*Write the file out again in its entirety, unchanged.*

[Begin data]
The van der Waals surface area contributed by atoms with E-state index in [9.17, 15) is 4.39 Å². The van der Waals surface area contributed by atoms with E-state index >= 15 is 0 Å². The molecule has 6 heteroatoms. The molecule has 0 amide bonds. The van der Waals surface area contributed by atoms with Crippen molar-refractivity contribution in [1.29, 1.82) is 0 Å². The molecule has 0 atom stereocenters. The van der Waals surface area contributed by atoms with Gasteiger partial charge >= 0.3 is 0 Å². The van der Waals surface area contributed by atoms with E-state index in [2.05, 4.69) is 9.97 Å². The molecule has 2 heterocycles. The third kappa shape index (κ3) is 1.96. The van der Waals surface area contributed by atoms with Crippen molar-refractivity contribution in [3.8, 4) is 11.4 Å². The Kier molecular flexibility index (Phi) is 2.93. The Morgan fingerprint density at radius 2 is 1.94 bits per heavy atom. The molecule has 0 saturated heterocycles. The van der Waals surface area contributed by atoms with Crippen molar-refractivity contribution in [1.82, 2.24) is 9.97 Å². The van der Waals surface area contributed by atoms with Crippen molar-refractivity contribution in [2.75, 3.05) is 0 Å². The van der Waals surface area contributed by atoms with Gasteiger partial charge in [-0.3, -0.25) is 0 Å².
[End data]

The van der Waals surface area contributed by atoms with E-state index in [9.17, 15) is 4.39 Å². The van der Waals surface area contributed by atoms with E-state index >= 15 is 0 Å². The molecule has 6 heteroatoms. The molecule has 0 amide bonds. The van der Waals surface area contributed by atoms with Crippen molar-refractivity contribution in [1.29, 1.82) is 0 Å². The molecule has 0 atom stereocenters. The van der Waals surface area contributed by atoms with Gasteiger partial charge >= 0.3 is 0 Å². The van der Waals surface area contributed by atoms with E-state index in [2.05, 4.69) is 9.97 Å². The molecule has 2 heterocycles. The third kappa shape index (κ3) is 1.96. The van der Waals surface area contributed by atoms with Crippen molar-refractivity contribution in [3.8, 4) is 11.4 Å². The Kier molecular flexibility index (Phi) is 2.93. The Morgan fingerprint density at radius 2 is 1.94 bits per heavy atom. The molecule has 0 saturated heterocycles. The van der Waals surface area contributed by atoms with Crippen molar-refractivity contribution in [1.82, 2.24) is 9.97 Å². The van der Waals surface area contributed by atoms with Crippen molar-refractivity contribution in [2.75, 3.05) is 0 Å². The van der Waals surface area contributed by atoms with Gasteiger partial charge in [-0.3, -0.25) is 0 Å².